Total Knee Replacement, also known as Total Joint Arthroplasty (“Arthro” meaning joint, “Plasty” meaning refashioning) has become one of the most common elective surgeries along with Total Hip Replacement. Anyone reading this article will likely know of a relative or friend who has had this surgery. As more of us live longer and the tissues “go grey” or wear out this trend is only going to continue.

How do you know if your joint needs to be replaced?

The most typical reason to consider this type of surgery is when the cartilage of the joint has worn away (Osteoarthritis) and is producing significant pain and disability with respect to walking, stair climbing, sleeping.

What is involved in the surgery

The goal of surgery is to reduce pain and improve function by removing what is left of the joint’s surfaces and resurfacing the ends of the bones, in this case the femur and tibia with artificial components made of metal and plastic. These new components, called a “prosthesis” are precisely attached to the ends of the bones to replace the lost cartilage and replicate the original anatomy. This is major surgery by any stretch and for those interested you can see how a surgeon performs the procedure on YouTube.

Knee Therapy

One thing to remember is that you are not getting new muscles or ligaments from this surgery and therefore an important part of the process is to work diligently preoperatively and postoperatively to maintain flexibility and strength of the thigh and hip muscles. Obviously, pain can often be an issue pre-op which is the reason most patients pursue the surgery and this may limit your ability to exercise however during the post op phase, with appropriate pain medication, patients are guided through a program of progressive flexibility and strengthening exercises for the knee and hip to maximize function.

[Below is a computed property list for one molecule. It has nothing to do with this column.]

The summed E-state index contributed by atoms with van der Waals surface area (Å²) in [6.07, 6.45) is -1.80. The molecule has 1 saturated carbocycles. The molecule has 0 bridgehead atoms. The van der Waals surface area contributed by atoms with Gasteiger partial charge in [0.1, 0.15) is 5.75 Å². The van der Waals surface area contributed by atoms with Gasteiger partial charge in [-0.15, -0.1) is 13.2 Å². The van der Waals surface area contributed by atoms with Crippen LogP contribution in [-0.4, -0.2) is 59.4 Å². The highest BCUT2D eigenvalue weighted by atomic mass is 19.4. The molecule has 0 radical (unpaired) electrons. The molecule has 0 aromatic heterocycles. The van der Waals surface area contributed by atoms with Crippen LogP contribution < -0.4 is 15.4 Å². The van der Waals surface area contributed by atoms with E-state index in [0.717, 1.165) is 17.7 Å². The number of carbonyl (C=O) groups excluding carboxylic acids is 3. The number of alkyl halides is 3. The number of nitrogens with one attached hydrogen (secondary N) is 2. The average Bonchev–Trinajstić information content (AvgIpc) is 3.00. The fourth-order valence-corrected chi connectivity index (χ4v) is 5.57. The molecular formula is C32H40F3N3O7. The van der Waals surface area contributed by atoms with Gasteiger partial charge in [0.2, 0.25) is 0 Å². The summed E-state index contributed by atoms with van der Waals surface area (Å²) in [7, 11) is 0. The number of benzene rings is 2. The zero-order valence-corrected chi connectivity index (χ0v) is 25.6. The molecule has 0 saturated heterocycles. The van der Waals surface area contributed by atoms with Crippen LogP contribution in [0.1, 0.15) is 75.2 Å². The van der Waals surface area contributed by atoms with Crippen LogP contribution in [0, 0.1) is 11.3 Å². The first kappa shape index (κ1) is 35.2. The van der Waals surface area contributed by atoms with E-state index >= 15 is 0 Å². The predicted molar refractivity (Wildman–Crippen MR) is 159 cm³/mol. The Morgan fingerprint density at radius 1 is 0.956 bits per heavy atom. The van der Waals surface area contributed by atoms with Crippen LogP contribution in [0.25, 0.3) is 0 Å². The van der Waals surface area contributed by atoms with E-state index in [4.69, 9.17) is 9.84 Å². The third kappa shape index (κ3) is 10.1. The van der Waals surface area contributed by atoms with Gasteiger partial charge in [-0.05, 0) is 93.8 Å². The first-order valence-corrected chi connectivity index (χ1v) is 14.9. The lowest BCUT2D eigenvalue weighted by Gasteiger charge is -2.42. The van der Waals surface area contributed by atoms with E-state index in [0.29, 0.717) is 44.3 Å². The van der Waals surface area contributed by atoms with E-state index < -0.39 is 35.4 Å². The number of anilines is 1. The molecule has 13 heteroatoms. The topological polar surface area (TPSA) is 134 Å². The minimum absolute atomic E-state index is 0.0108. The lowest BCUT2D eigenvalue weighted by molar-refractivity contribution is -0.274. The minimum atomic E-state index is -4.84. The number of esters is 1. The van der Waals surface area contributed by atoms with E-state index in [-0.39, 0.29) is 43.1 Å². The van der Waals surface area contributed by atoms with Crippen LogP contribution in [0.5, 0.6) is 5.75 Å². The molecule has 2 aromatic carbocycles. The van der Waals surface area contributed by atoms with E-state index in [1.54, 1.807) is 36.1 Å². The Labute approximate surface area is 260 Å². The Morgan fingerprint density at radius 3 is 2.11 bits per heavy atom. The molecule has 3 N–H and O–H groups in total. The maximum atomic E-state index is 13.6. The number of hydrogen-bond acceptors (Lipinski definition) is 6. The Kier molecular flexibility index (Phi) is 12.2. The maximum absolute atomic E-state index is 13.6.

Job one typically focuses on pain/swelling control and restoration of knee bending from the fully straight position to around 110 degrees and retraining balance and coordination for safe ambulation. Once adequate range of motion has been achieved exercise therapy focuses on specifically training the hip and thigh muscles in more functional positions to enhance balance and weight bearing tolerance. These exercises do not harm the prosthesis. The rate of progress is variable for different patients but usually the overall recovery takes about six-eight months in my experience.

Improving your surgical outcome

In addition to diligently following a quality rehab program there are also some lifestyle issues that you can address which can positively influence the outcome.

  • Weight control means less physical loading of the joint over time meaning a better chance of the components lasting longer. Like any other mechanical system of moving parts loading applies compressive/frictional forces which will produce wearing of the surfaces. This is normal and the prosthesis is engineered to withstand these forces and perform during normal functional activities.
  • The other important lifestyle issue to address is reducing/ avoiding tobacco consumption, for the reason that this negatively impacts the quality of blood flow to the tissues in this case bone.

How long will your new knee last

The prosthesis is attached to bone therefore the stability of the bond between the metal/plastic and the underlying bone is important. Trying to find a consistent figure for the longevity of a new joint is hard to pin down and is probably influenced by many factors but generally what I’m hearing from patients who ask this question of their surgeons is usually between 10-15 years.